The following movies have had an influential and lasting cultural impact on the world today, by sharing powerful narratives from within the LGBTQ community
Paris is Burning
Jennie Livingston’s documentary filmed in the early 1980s follows the underground ball culture of New York City that was a lifeline for many minority and LGBTQ communities at the time. Livingston spent seven years with the f ilm’s subjects; immersing herself in their Harlembased, drag ball culture where they spent night’s vogueing. One of the film’s most vulnerable characters, transsexual Venus Xtravaganza, who spends her time hustling to finance a sex change, aspires to be a rich, white girl yet is found murdered under a hotel bed before the film’s end. The documentary is inspiring, tragic and honestly revealing of a brutally suppressed community.
When the Ang Lee-directed controversial film, starring leading actors Jake Gyllenhaal and Heath Ledgers in a simple love story between the cowboys set in 1960s Wyoming, hit theatres, it was initially hit by crass jokes and criticism. Yet it went on to win Oscars for Best Director, Best Adapted Screenplay and Best Original Score, and the now-iconic film has gone on to have lasting cultural effect. The story spans 20 years and the two men leave a trail of deceived wives, bewildered parents and confused children as their complex relationship develops at a time where it was illegal and culturally unacceptable to be gay.
Written by Dustin Lance Black and directed by Gus Van Sant, Milk is a biographical film based on the life of inspiring gay rights activist and politician, Harvey Milk. The first openly gay person to be elected to public office in 1970s California, Sean Penn plays Milk as he celebrates his 40th birthday and then throughout the 1970s as he battles to be recognized in politics. The film ends (spoiler alert) with his tragic assassination in 1978, and was released two weeks before California’s voter referendum on gay marriage, Proposition 8. It went on two win two Oscars, including Best Picture, and gain eight nominations.
A Single Man
Tom Ford’s directorial debut, based on a novel of the same name by Christopher Isherwood, won critical acclaim not only because of the cast’s mind-blowing performances but also because of the film’s beautiful aesthetic (we’d expect nothing less from Mr Ford). Set in the early 1960s, the tragic story follows an English college professor George (played by Colin Frith) as he mourns the death of his partner Jim and goes through his day before aiming to commit suicide at the end. The film was applauded by the film circuit and garnered many awards nominations with Firth picking up Best Actor in a Leading Role in the same year.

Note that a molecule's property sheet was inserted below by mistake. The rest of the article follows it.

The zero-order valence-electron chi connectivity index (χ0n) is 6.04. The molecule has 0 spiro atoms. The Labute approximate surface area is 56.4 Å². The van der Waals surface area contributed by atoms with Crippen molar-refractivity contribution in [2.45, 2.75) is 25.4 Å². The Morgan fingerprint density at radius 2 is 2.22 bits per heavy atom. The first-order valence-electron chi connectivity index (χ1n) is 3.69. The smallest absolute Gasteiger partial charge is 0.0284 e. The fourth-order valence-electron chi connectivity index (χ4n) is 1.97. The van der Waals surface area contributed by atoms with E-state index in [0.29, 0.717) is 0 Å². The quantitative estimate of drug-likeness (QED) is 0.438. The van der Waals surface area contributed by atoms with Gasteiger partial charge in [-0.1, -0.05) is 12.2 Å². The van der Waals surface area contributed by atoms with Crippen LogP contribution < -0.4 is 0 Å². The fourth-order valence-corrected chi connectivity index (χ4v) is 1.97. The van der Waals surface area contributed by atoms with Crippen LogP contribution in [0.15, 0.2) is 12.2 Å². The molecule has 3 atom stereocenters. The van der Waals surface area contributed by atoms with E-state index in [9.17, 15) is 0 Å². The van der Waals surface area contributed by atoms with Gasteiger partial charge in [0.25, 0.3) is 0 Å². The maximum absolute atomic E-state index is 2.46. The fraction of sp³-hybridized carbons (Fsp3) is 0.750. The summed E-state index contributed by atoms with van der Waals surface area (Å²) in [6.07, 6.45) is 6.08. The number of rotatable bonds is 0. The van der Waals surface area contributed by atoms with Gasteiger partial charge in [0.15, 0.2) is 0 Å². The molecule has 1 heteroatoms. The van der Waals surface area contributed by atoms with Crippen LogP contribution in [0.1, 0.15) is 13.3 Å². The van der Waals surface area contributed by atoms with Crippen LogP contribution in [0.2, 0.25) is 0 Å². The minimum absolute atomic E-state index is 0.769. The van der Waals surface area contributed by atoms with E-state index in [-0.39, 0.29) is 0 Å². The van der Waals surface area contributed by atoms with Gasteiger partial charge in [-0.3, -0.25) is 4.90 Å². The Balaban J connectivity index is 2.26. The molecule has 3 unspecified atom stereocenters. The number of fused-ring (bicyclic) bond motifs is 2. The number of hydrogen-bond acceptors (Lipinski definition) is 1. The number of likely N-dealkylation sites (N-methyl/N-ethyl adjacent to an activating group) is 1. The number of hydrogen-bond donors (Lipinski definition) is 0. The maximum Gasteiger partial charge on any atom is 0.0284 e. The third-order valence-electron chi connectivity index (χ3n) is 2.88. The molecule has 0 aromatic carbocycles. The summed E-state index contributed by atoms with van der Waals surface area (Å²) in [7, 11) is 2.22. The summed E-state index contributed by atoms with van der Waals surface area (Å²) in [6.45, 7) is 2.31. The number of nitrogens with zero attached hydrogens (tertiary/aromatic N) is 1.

Blue is the Warmest Color
One of the most intimate, graphic and realistic queer films to have hit the mainstream, this indie film catapulted lead ac tors Adèle Exarchopoulos and Léa Seydoux into stardom, and not just because of the film’s raunchy sex scenes. The raw and touching story follows two women as they form a deep emotional and physical relationship and went on to win the Palme d’Or at 2013 Cannes Film Festival and the FIPRESCI Prize the same year. Despite the movie’s long-lasting cultural significance, sadly director Abdellatif Kechiche was criticized for poor working conditions on set and both actors said would not ever work with Kechiche in the future.
Director Todd Hayes beautifully captures the tragedy of a forbidden affair between an aspiring female photographer and an older woman going through a difficult divorce. A moving love story between two women of different classes in 1950s New York, played by Cate Blanchett and Rooney Mara, the film received a ten-minute standing ovation at its Cannes Film Festival international press screening and premiere, and was critically praised for its new artistic perspectives on sexuality and identity. With six nominations, the film failed to win an Oscar, yet in March 2016, the British Film Institute named Carol as the best LGBT film of all time.
Exploring the defining chapters of a young black man growing up in Miami, Moonlight is a groundingbreaking piece of cinema, not least because of it’s depiction of black gay men, a rare and relatively untouched narrative in Hollywood. The stor y fol lows protagonist Chiron, played by Alex Hibbert, Ashton Sanders and then as an adult drug dealer by Tevante Rhodes, and explores the difficulties he, as a black man, faces with identify and sexuality. Directed by Barry Jenkins, the film won the Golden Globe and Academy Award for Best Picture in 2016 and is critically acclaimed for reflecting the complexities of modern America.
Call Me by Your Name
This coming-of-age drama set in 1983 propelled it’s young star, a then-unknown Timothee Chalamet, to the front row of every fashion week show. The film follows 17-year-old Elio (Chalamet) and the complexities of young love, longing and all-consuming desire as he falls for his father’s 24-year-old graduate student, Oliver (played by Armie Hammer) over a hot, steamy summer in northen Italy. Directed by Luca Guadagnino, the film gained four Oscar nominations with Chalamet becoming the youngest Best Actor nominee since 1939, as well as a ten-minute standing ovation at the New York Film Festival – a record for the festival.
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